How Bail Bonds Work in Alaska: The Cold Hard Facts

Anyone who gets arrested and goes to jail in Anchorage, Juneau, Ketchikan, Wasilla or Fairbanks or other major city had better understand how bail bonds work in Alaska; it’s very important as you may need the services of an bail agent. Upon arrest, you are taken to a jail where you are processed into the Alaskan legal system. This may take from one to three hours or longer depending on a number of circumstances. The final step is facing a judge who will set a trial date and the amount for bail. It is that point when you can contact a bail bonds Alaska agent if you desire.

Basically, once you have been processed through the legal system, you have one of three choices to make;

  • Stay in jail until the trial date which can take weeks or months
  • Pay the bail yourself which may be in the thousands of dollars
  • Hire a bail bonds agent to pay the bail for you

Most Alaskans tend to choose bail bond agents for a variety of reasons, but most of them are economical in nature.

The Bail Bonds System in Alaska

A bail bonds agent is there to help you in case you do not have the money to pay the court for your bail. For the services of the agent, you are required to pay a pre-set fee which is generally much smaller than the total amount of the bail.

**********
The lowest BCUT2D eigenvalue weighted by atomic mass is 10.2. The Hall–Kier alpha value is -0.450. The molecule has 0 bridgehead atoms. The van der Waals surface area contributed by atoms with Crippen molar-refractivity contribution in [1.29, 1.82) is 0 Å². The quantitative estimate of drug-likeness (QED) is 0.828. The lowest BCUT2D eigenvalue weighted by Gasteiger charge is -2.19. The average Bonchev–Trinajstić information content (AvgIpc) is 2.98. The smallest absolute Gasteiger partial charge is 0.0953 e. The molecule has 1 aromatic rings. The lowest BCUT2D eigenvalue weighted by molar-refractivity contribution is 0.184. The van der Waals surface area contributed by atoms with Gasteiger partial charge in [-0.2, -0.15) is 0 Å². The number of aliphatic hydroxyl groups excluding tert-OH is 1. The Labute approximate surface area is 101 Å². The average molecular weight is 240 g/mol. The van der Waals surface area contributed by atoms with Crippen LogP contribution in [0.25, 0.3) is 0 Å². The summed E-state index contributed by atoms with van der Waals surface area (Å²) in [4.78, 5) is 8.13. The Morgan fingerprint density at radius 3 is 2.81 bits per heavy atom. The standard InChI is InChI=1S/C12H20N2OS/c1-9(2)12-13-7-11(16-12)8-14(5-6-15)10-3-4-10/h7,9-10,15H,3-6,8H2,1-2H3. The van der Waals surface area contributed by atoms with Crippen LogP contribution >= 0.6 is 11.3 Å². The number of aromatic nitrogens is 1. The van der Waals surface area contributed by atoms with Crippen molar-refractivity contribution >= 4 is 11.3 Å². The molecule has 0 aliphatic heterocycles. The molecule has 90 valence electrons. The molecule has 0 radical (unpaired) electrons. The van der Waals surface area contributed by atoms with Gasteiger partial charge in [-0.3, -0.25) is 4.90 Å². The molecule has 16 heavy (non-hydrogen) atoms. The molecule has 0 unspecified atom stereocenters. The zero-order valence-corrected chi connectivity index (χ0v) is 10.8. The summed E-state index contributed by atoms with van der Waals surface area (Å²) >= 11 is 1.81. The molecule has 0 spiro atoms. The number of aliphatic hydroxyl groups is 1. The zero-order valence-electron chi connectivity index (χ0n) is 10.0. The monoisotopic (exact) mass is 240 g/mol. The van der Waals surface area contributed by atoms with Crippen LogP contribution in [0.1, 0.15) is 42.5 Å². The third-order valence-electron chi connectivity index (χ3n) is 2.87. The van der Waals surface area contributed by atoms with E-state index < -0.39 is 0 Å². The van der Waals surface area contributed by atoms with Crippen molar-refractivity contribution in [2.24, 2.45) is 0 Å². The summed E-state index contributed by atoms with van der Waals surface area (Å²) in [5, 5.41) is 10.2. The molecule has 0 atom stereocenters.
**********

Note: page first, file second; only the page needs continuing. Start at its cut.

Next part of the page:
Once you have paid the fee, bail bond agent basically signs a contract with the court to ensure that you will arrive for your trial date. If you arrive on time for your trial, then the court will cancel the contract with the bail bond agent. However, if you do not show up for your trial, then the bail bond agent is required to pay the court the full amount of the bail until you arrive.

At this point, the bail bond agent may request the services of a bounty hunter who is authorized to find you wherever you may have gone and bring you back to court. Once you have arrived, the court will then refund the bail money to the bail bond agent.

Alaska Bail Bonds Charges & Fees

The bail bonds agent can be contacted after the bail has been set and they will start by charging a non-refundable fee which in Alaska is no more than 10% of the total amount of the bail. So for example, if the bail is set at $1,000, then you will owe the bail bond agent $100.

If you do not have the 10%, then many bail bond agents have bail bond loan programs where you borrow the money for their fee and pay an interest rate. Here, the bail bonds agents have a little leeway in terms of what they can charge for their loans. However, most bail bond agents charge a reasonable interest fee based on your credit rating or any collateral you may have to cover the loan itself.

For more information on how bail bonds work in Alaska, you can contact the Alaska Division of Insurance which oversees bail bonds Alaska agents. Please also take a moment to read Bail Bond Regulations in Alaska.